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Winter barley almost ready for harvest.

“Gordon,” I said to my cousin this morning in his farmhouse kitchen as he was pouring hot milk into mugs of coffee, “have you ever heard crackling sounds in the barley fields?”

I’d just walked past a field of barley to check on the hedge that he’d pleached in the spring.  I’d taken a couple of photographs of the ripening barley, and as I did, I’d heard crackling sounds, like Rice Krispies popping slowly and quietly.

“You haven’t heard it before?” he said.

So I wasn’t imagining things.

“I guess I’ve never spent much time listening to a cornfield,” I said. “I never thought there was anything to listen to.”

Except for birdsong and the sounds of insects buzzing and animals scurrying through the stalks or a surprised grouse squawking as it dashed away, that is.

Corn–the word used in England to mean grain such as wheat, oats, and barley–hasn’t occupied much of my time on the farm.  I’ve viewed the English cornfields at a distance and thought how beautiful they can be, especially young barley which, unlike the stubby wheat and the pointilliste oats, shimmers and undulates in the wind.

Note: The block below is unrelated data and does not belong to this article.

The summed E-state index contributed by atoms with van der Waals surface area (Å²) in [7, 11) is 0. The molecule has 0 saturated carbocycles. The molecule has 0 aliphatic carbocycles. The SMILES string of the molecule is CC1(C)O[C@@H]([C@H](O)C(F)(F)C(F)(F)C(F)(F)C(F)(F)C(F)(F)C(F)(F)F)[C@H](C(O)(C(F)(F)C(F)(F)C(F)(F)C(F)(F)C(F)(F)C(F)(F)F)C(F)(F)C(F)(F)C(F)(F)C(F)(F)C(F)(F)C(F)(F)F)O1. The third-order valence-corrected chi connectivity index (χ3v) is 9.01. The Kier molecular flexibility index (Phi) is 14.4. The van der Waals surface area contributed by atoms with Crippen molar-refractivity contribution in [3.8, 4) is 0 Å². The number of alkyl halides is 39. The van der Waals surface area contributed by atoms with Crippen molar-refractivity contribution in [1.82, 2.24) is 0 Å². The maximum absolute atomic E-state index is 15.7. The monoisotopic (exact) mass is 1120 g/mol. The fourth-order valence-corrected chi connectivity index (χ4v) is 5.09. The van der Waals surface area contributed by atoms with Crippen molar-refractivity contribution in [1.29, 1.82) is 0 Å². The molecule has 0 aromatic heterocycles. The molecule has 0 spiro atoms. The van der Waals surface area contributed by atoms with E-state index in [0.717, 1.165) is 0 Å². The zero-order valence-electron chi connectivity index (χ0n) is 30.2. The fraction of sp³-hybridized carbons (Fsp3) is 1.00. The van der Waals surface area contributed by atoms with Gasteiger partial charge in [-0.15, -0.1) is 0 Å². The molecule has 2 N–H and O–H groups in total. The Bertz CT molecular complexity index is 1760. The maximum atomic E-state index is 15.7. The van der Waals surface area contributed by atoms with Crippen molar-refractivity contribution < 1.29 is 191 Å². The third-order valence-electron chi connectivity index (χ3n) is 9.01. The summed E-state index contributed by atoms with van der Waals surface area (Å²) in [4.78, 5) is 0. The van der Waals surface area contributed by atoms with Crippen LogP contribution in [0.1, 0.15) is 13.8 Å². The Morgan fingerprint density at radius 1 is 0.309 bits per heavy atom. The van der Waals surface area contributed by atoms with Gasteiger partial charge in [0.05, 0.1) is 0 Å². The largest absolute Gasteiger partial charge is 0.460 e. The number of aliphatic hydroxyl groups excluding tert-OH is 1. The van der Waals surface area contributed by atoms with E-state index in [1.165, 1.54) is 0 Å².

But unlike jobs on the farm such as haymaking, milking, mucking out, feeding the calves, and collecting eggs, there’s not much you can do to help with the harvest except to stay out of the way of the combine harvester or perhaps help shift the bales of straw into the barn–a prickly, miserable job and best avoided if possible.

So the fact that grain crackles as it ripens is something I’ve never come across.

After months and months and months of rain, and now a day or two of sun, the winter barley on Gordon’s farm is almost ready to harvest. The green heads that once stood upright as recently as a month ago are now yellow, and bend towards the ground.  The barley will need to see another week or so of sunshine before being harvested;  when I peeled the skin and whiskers off grains of barley, I found that they were soft and chewy.  Barley that’s ready to harvest will be hard, similar in texture to raw rice.

–Gordon’s farm, with a field of barley, and a hayfield and pastures in the background.

Click on this link and listen closely.  You’ll hear the grain crackling as it ripens in the sun, getting ready for the harvest.

The crackling of barley as it ripens in the sun

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